Mechanisms of Action 131

Side Effects and Dosing 138

Tolerance, Dependence, and Overdose 139

The Case of Meredith 139

Section Five: Newer Approaches to Anxiolytic Medications 140

The Case of Starr 141

Section Six: SSR1 Treatment of Anxiety 141

The Case of Katrina 142

The Case of Nicole 142

The Case of Rhonda 142

Section Seven: Anxiolytic Therapy by Diagnosis 143

Generalized Anxiety Disorder 143

Pharmacological Treatments for GAD 144

Psychological Treatments for GAD 144

Panic Disorder 145

Social Anxiety Disorder and Specific Phobias 145

Social Anxiety Disorder 146


Section Eight: Focus on Psychological, Cultural, and Social Issues 146

Psychological Issues 146

Anxiety Disorders: Myth or Reality 146

Cultural Issues 148

Social Issues 149

Summary 149

7 Antipsychotic Medications: The Evolution of Treatment 150

The Current Impact of Antipsychotics 150

Section One: Schizophrenia 151

The Spectrum of Symptoms in Schizophrenia 151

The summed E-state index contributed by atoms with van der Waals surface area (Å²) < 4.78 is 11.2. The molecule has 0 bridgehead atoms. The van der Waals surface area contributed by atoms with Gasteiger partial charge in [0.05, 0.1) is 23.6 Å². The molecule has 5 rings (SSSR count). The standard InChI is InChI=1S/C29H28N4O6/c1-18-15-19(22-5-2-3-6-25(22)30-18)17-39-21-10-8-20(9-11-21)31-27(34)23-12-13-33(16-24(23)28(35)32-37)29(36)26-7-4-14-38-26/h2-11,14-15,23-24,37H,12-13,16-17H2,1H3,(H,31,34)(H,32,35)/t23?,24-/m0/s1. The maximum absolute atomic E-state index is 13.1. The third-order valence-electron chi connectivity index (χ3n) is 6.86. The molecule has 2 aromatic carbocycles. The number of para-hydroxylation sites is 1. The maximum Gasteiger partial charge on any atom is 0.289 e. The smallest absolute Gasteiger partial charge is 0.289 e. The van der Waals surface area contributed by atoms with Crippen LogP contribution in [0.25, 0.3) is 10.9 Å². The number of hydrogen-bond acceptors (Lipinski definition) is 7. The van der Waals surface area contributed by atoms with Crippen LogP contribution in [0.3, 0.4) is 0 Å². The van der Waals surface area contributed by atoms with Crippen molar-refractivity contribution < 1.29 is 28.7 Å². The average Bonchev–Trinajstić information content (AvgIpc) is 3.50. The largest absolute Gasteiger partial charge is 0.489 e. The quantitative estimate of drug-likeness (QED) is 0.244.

Section Two: Theories of Neuroleptic Action from the Medical Model Perspective 153

The Dopamine Hypothesis of Schizophrenia 153

The Case of Colin 154

The Case of Ethel 155

Side Effects of Neuroleptic Medication 156

The Four Primary Dopamine Pathways in the Brain 157

The Mesolimbic Pathway 157

The Mesocortical Pathway 157

The Nigrostriatal Dopamine Pathway 157

The Tuberoinfundibular or Hypothalamic Pathway 158

Allergic Reactions to Neuroleptics 158

Anticholinergic Effects of Neuroleptics 158

Blurred Vision 158

Dry Mouth 159

Constipation 159

Urinary Retention 159

Withdrawal Reactions 159

Cardiovascular Side Effects from Neuroleptics 159

Dermatological Side Effects from Neuroleptics 159

Endocrinological Side Effects of Neuroleptic Medications 160

Weight Gain 160

Extrapyramidal Symptoms Caused by Neuroleptic Medication 160

Early-Onset Extra pyramidal Symptoms 160

Late-Onset Extra pyramidal Symptoms 161

Neuroleptic Malignant Syndrome 162

Agents to Treat Extra pyramidal Side Effects 162

The Case of Teana 164